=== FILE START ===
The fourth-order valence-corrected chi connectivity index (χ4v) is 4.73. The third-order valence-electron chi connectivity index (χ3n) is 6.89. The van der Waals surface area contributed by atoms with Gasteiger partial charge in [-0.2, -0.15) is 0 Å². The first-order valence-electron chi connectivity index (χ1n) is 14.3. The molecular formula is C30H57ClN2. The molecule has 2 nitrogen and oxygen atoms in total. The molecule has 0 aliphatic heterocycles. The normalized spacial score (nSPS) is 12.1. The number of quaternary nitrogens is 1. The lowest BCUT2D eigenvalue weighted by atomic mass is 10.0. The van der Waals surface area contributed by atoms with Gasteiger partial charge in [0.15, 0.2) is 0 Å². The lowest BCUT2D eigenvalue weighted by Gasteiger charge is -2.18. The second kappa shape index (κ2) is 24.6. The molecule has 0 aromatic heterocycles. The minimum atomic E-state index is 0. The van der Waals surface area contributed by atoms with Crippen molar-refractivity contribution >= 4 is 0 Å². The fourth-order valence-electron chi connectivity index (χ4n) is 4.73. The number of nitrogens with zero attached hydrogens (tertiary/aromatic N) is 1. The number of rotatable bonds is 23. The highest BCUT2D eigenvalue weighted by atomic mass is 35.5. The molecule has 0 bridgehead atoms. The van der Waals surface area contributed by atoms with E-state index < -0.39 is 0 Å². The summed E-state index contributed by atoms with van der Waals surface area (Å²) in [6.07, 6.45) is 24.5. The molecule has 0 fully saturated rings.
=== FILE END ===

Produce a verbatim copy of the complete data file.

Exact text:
The fourth-order valence-corrected chi connectivity index (χ4v) is 4.73. The third-order valence-electron chi connectivity index (χ3n) is 6.89. The van der Waals surface area contributed by atoms with Gasteiger partial charge in [-0.2, -0.15) is 0 Å². The first-order valence-electron chi connectivity index (χ1n) is 14.3. The molecular formula is C30H57ClN2. The molecule has 2 nitrogen and oxygen atoms in total. The molecule has 0 aliphatic heterocycles. The normalized spacial score (nSPS) is 12.1. The number of quaternary nitrogens is 1. The lowest BCUT2D eigenvalue weighted by atomic mass is 10.0. The van der Waals surface area contributed by atoms with Gasteiger partial charge in [0.15, 0.2) is 0 Å². The lowest BCUT2D eigenvalue weighted by Gasteiger charge is -2.18. The second kappa shape index (κ2) is 24.6. The molecule has 0 aromatic heterocycles. The minimum atomic E-state index is 0. The van der Waals surface area contributed by atoms with Crippen molar-refractivity contribution >= 4 is 0 Å². The fourth-order valence-electron chi connectivity index (χ4n) is 4.73. The number of nitrogens with zero attached hydrogens (tertiary/aromatic N) is 1. The number of rotatable bonds is 23. The highest BCUT2D eigenvalue weighted by atomic mass is 35.5. The molecule has 0 bridgehead atoms. The van der Waals surface area contributed by atoms with E-state index < -0.39 is 0 Å². The summed E-state index contributed by atoms with van der Waals surface area (Å²) in [6.07, 6.45) is 24.5. The molecule has 0 fully saturated rings.